A document is a record of some (typically written) content – a publication, a contract, a statement, a painting – at a moment in time. Until the advent of computers (and scanners), the media typically considered useable for such records included papyrus and vellum, which is basically leather. For a thousand years, more or less, paper has been the media of choice.
That began to change in the 1980s.
PDF became the document format of choice for business, government and the general public because it delivers the key qualities of paper in a digital format. PDF is fixed, self-contained, readily shareable and relatively hard to change. It’s not just PDF’s innate characteristics that make it successful, but the fact that PDF pages interoperate smoothly with paper documents. “PDF it, send it, print it, sign it and return it” workflows introduced new efficiencies when the format surfaced into public consciousness in the mid-to-late 1990s. Even then, such workflows utilized only the most basic of PDF’s capabilities, but it was enough to dramatically accelerate the transition to digital documents. Within a few years, PDF files and email decimated document courier services.
Before long, users were scanning the signature page and adding it to (or replacing) the original page in the PDF; the cycle back to a digital document was complete. This new workflow, of course, was an extremely crude approach to facilitating document approvals, but the fact that end-users could do this very easily made PDF very tolerant of variations in workflow and records-keeping practices in a way that’s hard to imagine for databases and HTML.
PDF continues to evolve far beyond a simulacrum for paper. There’s a broad suite of features – tagging, XML-based metadata, attachments, 3D support, digital signatures and more – that support advanced document-handling and consuming workflows. PDF is so capable and so reliable, that some wonder why bother with an archival subset at all.
Not every PDF is designed with reliability in mind. For all its well-deserved reputation for reliably conveying the author’s intent to any viewer, PDF allows developers to make files that rely on external resources, or use encryption; both capabilities are non-starters for the preservation community. If the world preserves PDF files as documents – and it does – then preservationists need PDF/A.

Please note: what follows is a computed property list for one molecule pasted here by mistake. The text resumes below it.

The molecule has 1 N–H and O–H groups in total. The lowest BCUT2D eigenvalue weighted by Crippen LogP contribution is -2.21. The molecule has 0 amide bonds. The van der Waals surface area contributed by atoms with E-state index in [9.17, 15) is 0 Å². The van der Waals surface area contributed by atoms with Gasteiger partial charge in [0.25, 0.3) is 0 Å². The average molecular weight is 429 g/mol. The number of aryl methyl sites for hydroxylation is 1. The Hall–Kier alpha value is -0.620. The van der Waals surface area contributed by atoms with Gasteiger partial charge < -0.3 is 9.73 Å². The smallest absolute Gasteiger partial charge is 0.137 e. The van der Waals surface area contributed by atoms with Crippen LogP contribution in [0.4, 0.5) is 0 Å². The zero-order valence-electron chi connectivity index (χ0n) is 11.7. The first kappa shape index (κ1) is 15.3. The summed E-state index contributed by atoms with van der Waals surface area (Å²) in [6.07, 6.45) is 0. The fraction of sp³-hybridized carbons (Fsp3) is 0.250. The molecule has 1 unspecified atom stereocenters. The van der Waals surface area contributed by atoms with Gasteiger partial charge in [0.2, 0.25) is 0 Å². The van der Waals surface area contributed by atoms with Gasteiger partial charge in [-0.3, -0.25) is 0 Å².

Introduced in 2005 as ISO 19005, PDF/A is now required or best-practice in workflows that generate valuable documents. Filing cabinets and storage boxes are disappearing as ECM systems, cloud storage and local capacity swallow the documents that used to exist only on paper. When new documents are shared, the common-ground is PDF. When finalized for records-retention purposes, ideally, they are PDF/A.
Some think HTML will “beat” PDF because it’s more flexible and less static, but this misconstrues both formats’ respective purposes and fails to appreciate that browser developers are (slowly) augmenting their support for PDF. PDF continues to gain in mind-share: Google’s Trends data shows clearly that the number of searches for PDF documents relative to all other searches continues going up.
PDF’s purpose is to serve in the role of “document”, with all that implies (see above). But that’s not the purpose of HTML. HTML isn’t a document, it’s an experience. PDF is how you keep it, and PDF/A is how you keep it forever.
Preserving the file’s actual bytes, of course, is up to you.
This is not only the present, it’s also the future. PDF, an open, standardized, broadly-capable digital document technology, has proven equal to the transition from paper to the electronic world. PDF’s advanced metadata, authentication, semantic tagging, attachments, 3D and other features provide a proven framework for future development of digital documents. PDF has no competitors. Even in the world of SharePoint, OpenText, Office 365 and Google Docs, PDF and PDF/A represent the only sufficiently flexible and capable technology for archiving the gamut of digital document content.
(This piece was adapted from a recent blog post)
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